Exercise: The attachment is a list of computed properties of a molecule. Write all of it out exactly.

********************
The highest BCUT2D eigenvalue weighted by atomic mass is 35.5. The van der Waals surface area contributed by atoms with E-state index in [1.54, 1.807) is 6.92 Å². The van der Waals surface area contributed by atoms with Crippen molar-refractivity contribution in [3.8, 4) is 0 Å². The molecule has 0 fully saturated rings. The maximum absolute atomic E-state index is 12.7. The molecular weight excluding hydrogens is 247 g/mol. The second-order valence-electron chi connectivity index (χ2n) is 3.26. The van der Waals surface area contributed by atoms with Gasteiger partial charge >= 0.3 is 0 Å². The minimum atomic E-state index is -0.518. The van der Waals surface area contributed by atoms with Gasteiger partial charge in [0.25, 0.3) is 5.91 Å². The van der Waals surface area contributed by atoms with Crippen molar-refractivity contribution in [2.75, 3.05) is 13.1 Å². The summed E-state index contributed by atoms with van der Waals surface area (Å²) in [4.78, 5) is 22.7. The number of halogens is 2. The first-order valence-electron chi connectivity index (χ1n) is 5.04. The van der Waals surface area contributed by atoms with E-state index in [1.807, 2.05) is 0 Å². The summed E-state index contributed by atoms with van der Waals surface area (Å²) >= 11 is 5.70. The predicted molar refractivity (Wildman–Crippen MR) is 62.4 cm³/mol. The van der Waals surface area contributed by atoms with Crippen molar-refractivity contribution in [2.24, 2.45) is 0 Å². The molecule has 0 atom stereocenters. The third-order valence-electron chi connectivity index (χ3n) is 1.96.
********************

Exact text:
The highest BCUT2D eigenvalue weighted by atomic mass is 35.5. The van der Waals surface area contributed by atoms with E-state index in [1.54, 1.807) is 6.92 Å². The van der Waals surface area contributed by atoms with Crippen molar-refractivity contribution in [3.8, 4) is 0 Å². The molecule has 0 fully saturated rings. The maximum absolute atomic E-state index is 12.7. The molecular weight excluding hydrogens is 247 g/mol. The second-order valence-electron chi connectivity index (χ2n) is 3.26. The van der Waals surface area contributed by atoms with Gasteiger partial charge >= 0.3 is 0 Å². The minimum atomic E-state index is -0.518. The van der Waals surface area contributed by atoms with Gasteiger partial charge in [0.25, 0.3) is 5.91 Å². The van der Waals surface area contributed by atoms with Crippen molar-refractivity contribution in [2.75, 3.05) is 13.1 Å². The summed E-state index contributed by atoms with van der Waals surface area (Å²) in [4.78, 5) is 22.7. The number of halogens is 2. The first-order valence-electron chi connectivity index (χ1n) is 5.04. The van der Waals surface area contributed by atoms with E-state index in [1.807, 2.05) is 0 Å². The summed E-state index contributed by atoms with van der Waals surface area (Å²) >= 11 is 5.70. The predicted molar refractivity (Wildman–Crippen MR) is 62.4 cm³/mol. The van der Waals surface area contributed by atoms with Crippen molar-refractivity contribution in [2.24, 2.45) is 0 Å². The molecule has 0 atom stereocenters. The third-order valence-electron chi connectivity index (χ3n) is 1.96.